Tuesday, May 02, 2017

Quote of the day 2nd May 2017

"I’m not saying Ruth Davidson is planning to kill your family dog but I’d keep an eye on her."
 
"I have no evidence that she is a menace to canines or anyone else, but I’ve been listening to Nicola Sturgeon’s speeches and it seems there is no depravity foreign to the Scottish Tory leader. Addressing the STUC in Aviemore last week, the SNP chief spat out the word ‘Tory’ at a rate of once a minute. She’s got tartan Tourettes — she could be speaking about River City or the price of teabags and she’d find a way to bring it back to the Conservatives.
 
"For some time now, the SNP has prospered by shouting ’Tory’ and watching the votes pile in. ‘The Tories’ were the political equivalent of ‘The Man’ who harassed mothers threaten their recalcitrant offspring with in supermarkets. ‘Coco, if you don’t stop eating the Pick ’n’ Mix, Ruth Davidson is going to come and charge you up-front tuition fees.’
 
"In fashionable parlance, this is called ‘othering’. Instead of dealing with your opponents’ arguments, you anathematise them. That way it doesn’t matter what they say — they have no right to be heard.
 
"This did not begin with the SNP but with Labour, Scotland’s nationalist party back when the SNP was three home economics teachers passing a flask of tea around a draughty hall in Stirling. Labour grasped the political currency in framing the Tories as alien to Scotland and her oft professed but seldom defined ‘values’. This served the comrades well until one day they found themselves ‘Red Tories’, the new national enemy, and summarily replaced by the SNP as Scotland’s latest saviours from mythical persecution.
 
"But much like the F-word after Kenneth Tynan uttered it on live television in 1965, ‘Tory’ has steadily lost its power to shock. Polling suggests Ruth Davidson’s party could win as many as 12 seats in June’s general election as voters turn to the only outfit they reckon can put a stop to Miss Sturgeon’s endless referendum threats. The First Minister has been thrown by this; she’s never had to fight the Tories on substance before."
 
"The SNP under Nicola Sturgeon grows hollower by the day. You need not be a nationalist to respect the men and women who toiled for years to get the SNP taken seriously. Would they recognise their party today, a press release dispenser in search of a principle? Miss Sturgeon says she personally supports EU membership but won’t say if the SNP manifesto will endorse it; Alex Salmond says the party would now settle for the European Free Trade Association (EFTA). SNP MPs openly question GERS, the Scottish Government’s own figures which show Scotland with a £15bn deficit. Finance secretary Derek Mackay has (belatedly) defended the integrity of civil servants. After nine months of demanding a second independence referendum, Miss Sturgeon has dropped all mention of it from the general election campaign. Her spokesman has said a good showing for the SNP in June would be an endorsement of Indyref 2 but a bad result would have no impact on Indyref 2."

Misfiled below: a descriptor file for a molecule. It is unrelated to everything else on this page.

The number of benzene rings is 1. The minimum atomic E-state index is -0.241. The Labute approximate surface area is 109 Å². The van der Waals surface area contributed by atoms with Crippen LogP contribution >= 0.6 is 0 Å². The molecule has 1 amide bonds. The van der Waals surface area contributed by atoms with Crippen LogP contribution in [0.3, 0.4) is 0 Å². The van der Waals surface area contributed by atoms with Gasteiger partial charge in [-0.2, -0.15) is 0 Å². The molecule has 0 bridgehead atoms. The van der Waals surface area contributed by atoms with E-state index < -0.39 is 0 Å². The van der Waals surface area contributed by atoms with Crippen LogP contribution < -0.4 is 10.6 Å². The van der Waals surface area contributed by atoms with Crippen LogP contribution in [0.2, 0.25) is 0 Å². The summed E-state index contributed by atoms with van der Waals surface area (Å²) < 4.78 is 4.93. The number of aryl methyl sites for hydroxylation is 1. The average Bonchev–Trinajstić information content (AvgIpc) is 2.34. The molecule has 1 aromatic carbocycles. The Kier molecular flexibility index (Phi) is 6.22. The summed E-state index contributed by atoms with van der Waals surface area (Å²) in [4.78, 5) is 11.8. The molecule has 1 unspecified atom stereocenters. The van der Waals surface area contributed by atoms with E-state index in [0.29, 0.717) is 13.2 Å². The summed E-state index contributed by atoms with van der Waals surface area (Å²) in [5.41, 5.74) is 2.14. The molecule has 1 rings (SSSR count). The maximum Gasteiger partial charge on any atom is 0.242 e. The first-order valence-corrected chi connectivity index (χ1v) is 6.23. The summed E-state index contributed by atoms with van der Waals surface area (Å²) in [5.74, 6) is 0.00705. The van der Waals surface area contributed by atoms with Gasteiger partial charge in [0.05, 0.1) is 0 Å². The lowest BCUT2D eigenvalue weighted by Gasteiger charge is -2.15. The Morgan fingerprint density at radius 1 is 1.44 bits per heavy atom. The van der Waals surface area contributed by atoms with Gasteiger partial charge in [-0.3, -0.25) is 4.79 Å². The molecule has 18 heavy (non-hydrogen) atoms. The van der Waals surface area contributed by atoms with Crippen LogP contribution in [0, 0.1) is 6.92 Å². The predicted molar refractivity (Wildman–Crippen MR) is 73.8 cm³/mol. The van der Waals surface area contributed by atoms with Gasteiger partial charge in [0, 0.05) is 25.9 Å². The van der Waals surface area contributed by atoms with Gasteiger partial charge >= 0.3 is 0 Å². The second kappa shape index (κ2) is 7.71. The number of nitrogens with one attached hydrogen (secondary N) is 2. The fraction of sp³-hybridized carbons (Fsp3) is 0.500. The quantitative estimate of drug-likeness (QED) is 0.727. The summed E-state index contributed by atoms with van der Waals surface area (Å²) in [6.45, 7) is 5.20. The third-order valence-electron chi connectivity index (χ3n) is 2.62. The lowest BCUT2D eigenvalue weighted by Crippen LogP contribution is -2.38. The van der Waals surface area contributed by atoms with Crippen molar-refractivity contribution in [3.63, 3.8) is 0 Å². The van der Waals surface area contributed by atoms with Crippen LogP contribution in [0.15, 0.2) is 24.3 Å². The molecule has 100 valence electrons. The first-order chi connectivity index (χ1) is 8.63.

"This is what happens when you gut your party of all policy and place the constitution at the centre of everything you do. It wins you elections but it also changes your opponents and the country at large."
 
"If, as the polls predict, Scotland sends a clutch of Tory MPs to Westminster, it will be a personal and political triumph for Ruth Davidson. The ‘lesbian kickboxer’ patronised by the Press, vilified by Nationalists, and dismissed by the commentariat will have landed a knock-out blow on her critics. It will confirm her position as the 24th member of Theresa May’s Cabinet and the second most powerful woman in Tory politics. She will have earned her place in history."
 
"My local MP is Deidre Brock, an Australian actress turned SNP politician. She seems sensible enough and in different circumstances would probably win my vote. But if I don’t want my country plunged into another bout of rancour and discord, I’ll have to hold my nose and vote tactically for some Labour non-entity."
 
"Scotland has to stop fearing demons and looking for messiahs. The strongest argument for independence — perhaps the only argument now — is that it would deprive the Scottish establishment of its perennial bogeyman."
 
"The only country in the world where a subsidy is seen as a jackboot would have to fend for itself and take responsibility for its tax hikes and spending cuts, its limitations and failings. The alternative is to become a nation of Pete Wisharts, a man who doesn’t have a chip on his shoulder so much as a fish supper."
 
"The SNP thinks itself the only party that believes in Scotland. The rest of us believe in Scotland too. We believe it can be better than this."
 
(Stephen Daisley, extracts from a blog post which you can read in full here.)

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